“Cybercrime is relentless, undiminished, and unlikely to stop,” writes report author James Lewis, senior vice president at CSIS. “It is just too easy and too rewarding, and the chances of being caught and punished are perceived as being too low.”
Lewis points to poorly-protected IoT devices as a particular problem. Insecure IoT devices “provide new, easy approaches to steal personal information or gain access to valuable data or networks,” he writes. They also power botnets that can create massive denial-of-service attacks.
Among the other reasons for the growth in the cost of cybercrime:
- Cybercriminals are embracing new attack technologies.
- Many new Internet users come from countries with weak cybersecurity.
- Online crime is becoming easier through cybercrime-as-a-service and other business schemes.
- Cybercriminals are becoming more financially sophisticated, making it easier to monetize their exploits.
Lewis also suggests that the Tor anonymous browser and Bitcoin are favorite tools of cybercriminals.
How Cyberattacks Cost Businesses
Typically, small and medium-sized businesses underestimate the cost of a cyber attack. A lot of times, business owners believe that they can wait until their businesses get bigger or think they are too small to have to worry about being attacked. The reality is that smaller businesses can be more attractive to cybercriminals if they do not implement security measures, which makes them easy targets.
Cyberattacks can become very expensive for victims. Not only does it include the financial cost of being a cybercrime victim, but also the damage it does to a company’s reputation and overall customer trust.
According to Radware, there are 3 major impacts from a cyberattack that a company needs to consider:
Customer loss can be as large as 41%.
Reputation loss can be as high as 34%.
Operational loss can be as high as 34%.
One of the main factors behind the rise in the cost of a cyber attack is the number of days it can take to resolve it – the longer it takes, the more expensive it gets.
On average, the cost for the UK and the number of days it takes to resolve a cyber attack per type are as follows:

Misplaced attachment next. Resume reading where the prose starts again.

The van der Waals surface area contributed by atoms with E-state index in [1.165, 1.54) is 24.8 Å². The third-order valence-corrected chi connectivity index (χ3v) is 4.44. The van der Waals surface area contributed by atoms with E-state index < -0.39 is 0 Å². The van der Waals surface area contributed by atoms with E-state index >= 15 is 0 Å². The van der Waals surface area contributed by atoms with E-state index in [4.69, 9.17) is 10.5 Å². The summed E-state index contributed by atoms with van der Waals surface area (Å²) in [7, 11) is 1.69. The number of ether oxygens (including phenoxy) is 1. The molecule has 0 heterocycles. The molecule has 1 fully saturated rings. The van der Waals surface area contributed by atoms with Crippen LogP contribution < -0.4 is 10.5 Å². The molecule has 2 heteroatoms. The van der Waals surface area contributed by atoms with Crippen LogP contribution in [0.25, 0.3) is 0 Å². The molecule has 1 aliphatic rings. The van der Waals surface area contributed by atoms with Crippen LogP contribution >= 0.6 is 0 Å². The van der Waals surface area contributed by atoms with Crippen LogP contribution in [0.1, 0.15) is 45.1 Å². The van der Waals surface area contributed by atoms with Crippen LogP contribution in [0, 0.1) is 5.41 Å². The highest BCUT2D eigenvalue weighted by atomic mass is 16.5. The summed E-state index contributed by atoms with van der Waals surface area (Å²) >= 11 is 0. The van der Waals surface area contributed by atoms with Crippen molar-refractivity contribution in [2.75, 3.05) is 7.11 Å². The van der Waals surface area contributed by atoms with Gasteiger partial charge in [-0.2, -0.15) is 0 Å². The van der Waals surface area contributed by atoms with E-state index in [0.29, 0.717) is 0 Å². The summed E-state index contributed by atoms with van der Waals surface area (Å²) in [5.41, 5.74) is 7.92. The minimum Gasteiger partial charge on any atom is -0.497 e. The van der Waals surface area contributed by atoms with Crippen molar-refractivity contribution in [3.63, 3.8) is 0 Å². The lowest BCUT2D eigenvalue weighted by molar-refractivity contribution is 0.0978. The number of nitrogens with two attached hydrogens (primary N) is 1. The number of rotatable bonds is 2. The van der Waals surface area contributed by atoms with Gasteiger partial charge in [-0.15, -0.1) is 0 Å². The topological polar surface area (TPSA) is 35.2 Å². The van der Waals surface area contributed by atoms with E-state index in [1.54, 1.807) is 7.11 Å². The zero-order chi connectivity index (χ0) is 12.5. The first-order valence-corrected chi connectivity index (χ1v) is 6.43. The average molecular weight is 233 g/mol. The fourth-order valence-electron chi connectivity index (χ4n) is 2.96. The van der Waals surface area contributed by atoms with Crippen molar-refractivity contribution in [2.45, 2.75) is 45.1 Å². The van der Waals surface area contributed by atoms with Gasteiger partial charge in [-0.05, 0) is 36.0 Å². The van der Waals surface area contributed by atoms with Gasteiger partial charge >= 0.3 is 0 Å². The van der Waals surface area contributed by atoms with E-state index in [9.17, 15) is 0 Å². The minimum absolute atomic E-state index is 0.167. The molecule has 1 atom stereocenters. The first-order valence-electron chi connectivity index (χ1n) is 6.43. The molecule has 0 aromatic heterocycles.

Malware: £1.57 million – 6.4 days
Web-based attacks: £1.52 million – 22.4 days
Denial-of-service (DoS) attacks: £1.31 million – 16.8 days
Malicious insiders: £960,000 – 50 days
Malicious code: £960,000 – 55.2 days
Phishing and social engineering: £960,000 – 20 days
Stolen devices: £700,000 – 14.6 days
Ransomware: £520,000 – 23.1 days
Botnets: £260,000 – 2.5 days
The severity and cost of a cyber attack are increasing with detrimental effects on organizations. It’s crucial that an organization has strong cybersecurity defenses in place to ensure its protection.
Smaller organizations experience a higher proportion of cybercrime costs related to malware, web-based attacks, and phishing/social engineering. A cyber breach will result in a long-term loss in revenue if customers refuse to share their sensitive personal information with a company vulnerable to attacks. The time needed to contain an attack significantly affects the total cost. For example, if it takes less than 30 days to contain a cyberattack, the average cost is approximately $7.7 million. In contrast, if the time to contain an attack is greater than 90 days, the average cost increases to $12.2 million. While installing and maintaining cybersecurity software remains expensive, keep in mind that one cyberattack can result in millions of dollars in expenses, loss of reputation, and decreased revenue due to hampered day-to-day business operations. Due to a lack of resources and a misunderstanding of the real threat of cybercrime, small businesses represent an easy target for cybercriminals.